International Conference on Frailty and Sarcopenia Research (ICSFR) 2014

Nijholt, W. (Speaker), Jager-Wittenaar, H. (Speaker), Marjolein Visser (Speaker), van der Schans, C. (Speaker), Hobbelen, H. (Speaker)

Activity: Participating in or organising an eventParticipation in conference

Description

Are a healthy diet and physical activity synergistically related to cognitive function in older adults? Background. In an ageing society cognitive decline is expected to become an important health problem. Previous studies showed that a healthy lifestyle, i.e. sufficient physical activity and a healthy diet,can benefit cognitive function. In this study, we aimed to assess the (synergistic) association of physical activity and a healthy diet with cognitive functioning in 1,741 Dutch men and women aged 57-97 years. Methods. In this cross-sectional study, data from the 2005-2006 examination wave of the Longitudinal Aging Study Amsterdam were used. Good cognitive functioning was defined as Mini-Mental State Examination score ≥27. Physical activity was assessed by the LASA Physical Activity Questionnaire and was considered sufficient if ≥ 20 min/d being moderate-intensity physically active. A healthy diet score was conducted adding up the intake of fruit, vegetables and fish. Each of the food groups were assigned a score ranging from 1 (well below guideline) to 4 (well above guideline), which were added up to determine a healthy diet (≥ 9 points). Multiple logistic regression analyses were used to examine the (synergistic) associations of physical activity and healthy diet with good cognitive functioning. All analyses were adjusted for potential genetic, chronic diseases and lifestyle confounders. Results. Of all participants, 23% were diagnosed with cognitive impairment, 82% were physically active and 45% had a healthy diet. Physical activity (odds ratio (OR): 2.545; 95% CI: 1.289-2.162) or adherence to a healthy diet (1.831 (1.281-2.617)) were independently associated with good cognitive functioning. After adjustment for confounding, these associations remained significant. No interaction between physical activity and healthy diet was observed (p=0.17). Conclusions. This study confirmed that physical activity and a healthy diet benefit cognitive function, although no synergistic association between the two lifestyle factors was observed. As these findings are based on a cross-sectional study, the research question should be addressed in prospective studies.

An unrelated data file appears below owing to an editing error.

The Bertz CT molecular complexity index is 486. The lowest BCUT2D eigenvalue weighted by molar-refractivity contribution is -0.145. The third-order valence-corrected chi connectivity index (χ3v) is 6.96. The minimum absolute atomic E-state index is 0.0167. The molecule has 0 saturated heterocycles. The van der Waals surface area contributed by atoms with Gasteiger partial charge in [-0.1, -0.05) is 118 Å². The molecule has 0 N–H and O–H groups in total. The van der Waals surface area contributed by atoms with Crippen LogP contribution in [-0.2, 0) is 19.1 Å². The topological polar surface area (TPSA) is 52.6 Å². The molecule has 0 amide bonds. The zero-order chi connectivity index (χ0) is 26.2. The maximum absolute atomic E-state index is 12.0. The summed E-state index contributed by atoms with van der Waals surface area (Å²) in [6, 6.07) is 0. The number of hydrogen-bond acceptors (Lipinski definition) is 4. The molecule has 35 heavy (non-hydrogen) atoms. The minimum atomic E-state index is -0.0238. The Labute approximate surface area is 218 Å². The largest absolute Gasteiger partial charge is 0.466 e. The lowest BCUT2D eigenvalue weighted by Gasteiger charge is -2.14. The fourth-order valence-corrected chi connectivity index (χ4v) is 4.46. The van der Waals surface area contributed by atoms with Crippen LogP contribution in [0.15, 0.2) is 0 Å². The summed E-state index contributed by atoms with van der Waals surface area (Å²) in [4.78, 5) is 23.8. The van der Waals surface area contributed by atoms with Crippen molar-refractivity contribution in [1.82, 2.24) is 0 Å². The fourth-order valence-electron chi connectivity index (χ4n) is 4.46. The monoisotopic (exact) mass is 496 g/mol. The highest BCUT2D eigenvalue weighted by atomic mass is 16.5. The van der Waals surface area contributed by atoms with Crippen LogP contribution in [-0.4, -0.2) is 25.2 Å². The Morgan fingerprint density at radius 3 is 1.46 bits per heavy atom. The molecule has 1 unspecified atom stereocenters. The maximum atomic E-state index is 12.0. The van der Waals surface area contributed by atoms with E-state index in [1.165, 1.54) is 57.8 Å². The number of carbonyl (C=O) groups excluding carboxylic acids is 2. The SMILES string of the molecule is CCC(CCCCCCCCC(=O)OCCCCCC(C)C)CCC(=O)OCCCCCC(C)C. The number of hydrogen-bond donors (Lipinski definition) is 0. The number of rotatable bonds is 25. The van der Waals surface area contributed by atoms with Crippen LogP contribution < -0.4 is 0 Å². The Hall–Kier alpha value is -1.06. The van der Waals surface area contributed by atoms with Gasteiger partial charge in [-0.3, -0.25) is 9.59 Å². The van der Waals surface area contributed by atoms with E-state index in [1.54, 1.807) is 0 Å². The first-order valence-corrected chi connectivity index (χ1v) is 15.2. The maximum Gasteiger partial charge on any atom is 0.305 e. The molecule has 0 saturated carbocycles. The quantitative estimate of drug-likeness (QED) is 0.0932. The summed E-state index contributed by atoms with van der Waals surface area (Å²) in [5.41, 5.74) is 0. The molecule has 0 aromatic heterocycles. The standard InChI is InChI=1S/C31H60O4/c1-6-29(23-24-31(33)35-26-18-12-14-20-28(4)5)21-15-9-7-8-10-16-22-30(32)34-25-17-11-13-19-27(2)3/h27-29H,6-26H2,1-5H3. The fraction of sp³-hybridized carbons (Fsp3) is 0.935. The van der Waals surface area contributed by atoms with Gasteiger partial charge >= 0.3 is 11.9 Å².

Period2014
Event typeConference
LocationBarcelona, Spain

Keywords

  • cognition
  • diet
  • physical activity
  • aging